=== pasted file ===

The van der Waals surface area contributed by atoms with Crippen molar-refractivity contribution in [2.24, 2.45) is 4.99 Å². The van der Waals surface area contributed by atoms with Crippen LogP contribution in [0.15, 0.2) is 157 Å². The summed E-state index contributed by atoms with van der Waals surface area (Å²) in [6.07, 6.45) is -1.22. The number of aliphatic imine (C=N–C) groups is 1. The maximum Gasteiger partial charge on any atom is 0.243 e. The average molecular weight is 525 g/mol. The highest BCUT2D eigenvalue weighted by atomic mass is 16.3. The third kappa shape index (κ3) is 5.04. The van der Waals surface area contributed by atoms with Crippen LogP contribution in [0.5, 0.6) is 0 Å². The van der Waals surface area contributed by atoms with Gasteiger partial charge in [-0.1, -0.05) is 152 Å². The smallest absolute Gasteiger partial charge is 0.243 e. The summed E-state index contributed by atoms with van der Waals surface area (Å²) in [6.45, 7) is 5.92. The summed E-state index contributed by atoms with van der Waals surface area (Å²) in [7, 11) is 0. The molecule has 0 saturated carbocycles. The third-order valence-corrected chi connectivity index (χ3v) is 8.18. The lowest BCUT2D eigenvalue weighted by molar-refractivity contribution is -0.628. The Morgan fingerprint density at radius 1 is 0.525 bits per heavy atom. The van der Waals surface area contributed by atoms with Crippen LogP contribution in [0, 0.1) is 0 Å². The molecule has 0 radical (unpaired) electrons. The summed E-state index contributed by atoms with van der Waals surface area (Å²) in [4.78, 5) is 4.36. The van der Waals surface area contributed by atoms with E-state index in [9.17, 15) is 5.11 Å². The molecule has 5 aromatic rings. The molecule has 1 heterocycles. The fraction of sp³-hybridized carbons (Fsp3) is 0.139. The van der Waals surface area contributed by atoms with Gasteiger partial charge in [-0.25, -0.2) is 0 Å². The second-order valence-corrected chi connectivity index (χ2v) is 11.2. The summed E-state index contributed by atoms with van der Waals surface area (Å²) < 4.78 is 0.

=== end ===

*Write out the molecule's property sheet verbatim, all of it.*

The van der Waals surface area contributed by atoms with Crippen molar-refractivity contribution in [2.24, 2.45) is 4.99 Å². The van der Waals surface area contributed by atoms with Crippen LogP contribution in [0.15, 0.2) is 157 Å². The summed E-state index contributed by atoms with van der Waals surface area (Å²) in [6.07, 6.45) is -1.22. The number of aliphatic imine (C=N–C) groups is 1. The maximum Gasteiger partial charge on any atom is 0.243 e. The average molecular weight is 525 g/mol. The highest BCUT2D eigenvalue weighted by atomic mass is 16.3. The third kappa shape index (κ3) is 5.04. The van der Waals surface area contributed by atoms with Crippen LogP contribution in [0.5, 0.6) is 0 Å². The van der Waals surface area contributed by atoms with Gasteiger partial charge in [-0.1, -0.05) is 152 Å². The smallest absolute Gasteiger partial charge is 0.243 e. The summed E-state index contributed by atoms with van der Waals surface area (Å²) in [6.45, 7) is 5.92. The summed E-state index contributed by atoms with van der Waals surface area (Å²) in [7, 11) is 0. The molecule has 0 saturated carbocycles. The third-order valence-corrected chi connectivity index (χ3v) is 8.18. The lowest BCUT2D eigenvalue weighted by molar-refractivity contribution is -0.628. The Morgan fingerprint density at radius 1 is 0.525 bits per heavy atom. The van der Waals surface area contributed by atoms with Crippen LogP contribution in [0, 0.1) is 0 Å². The molecule has 0 radical (unpaired) electrons. The summed E-state index contributed by atoms with van der Waals surface area (Å²) in [4.78, 5) is 4.36. The van der Waals surface area contributed by atoms with E-state index in [9.17, 15) is 5.11 Å². The molecule has 5 aromatic rings. The molecule has 1 heterocycles. The fraction of sp³-hybridized carbons (Fsp3) is 0.139. The van der Waals surface area contributed by atoms with Gasteiger partial charge in [-0.25, -0.2) is 0 Å². The second-order valence-corrected chi connectivity index (χ2v) is 11.2. The summed E-state index contributed by atoms with van der Waals surface area (Å²) < 4.78 is 0.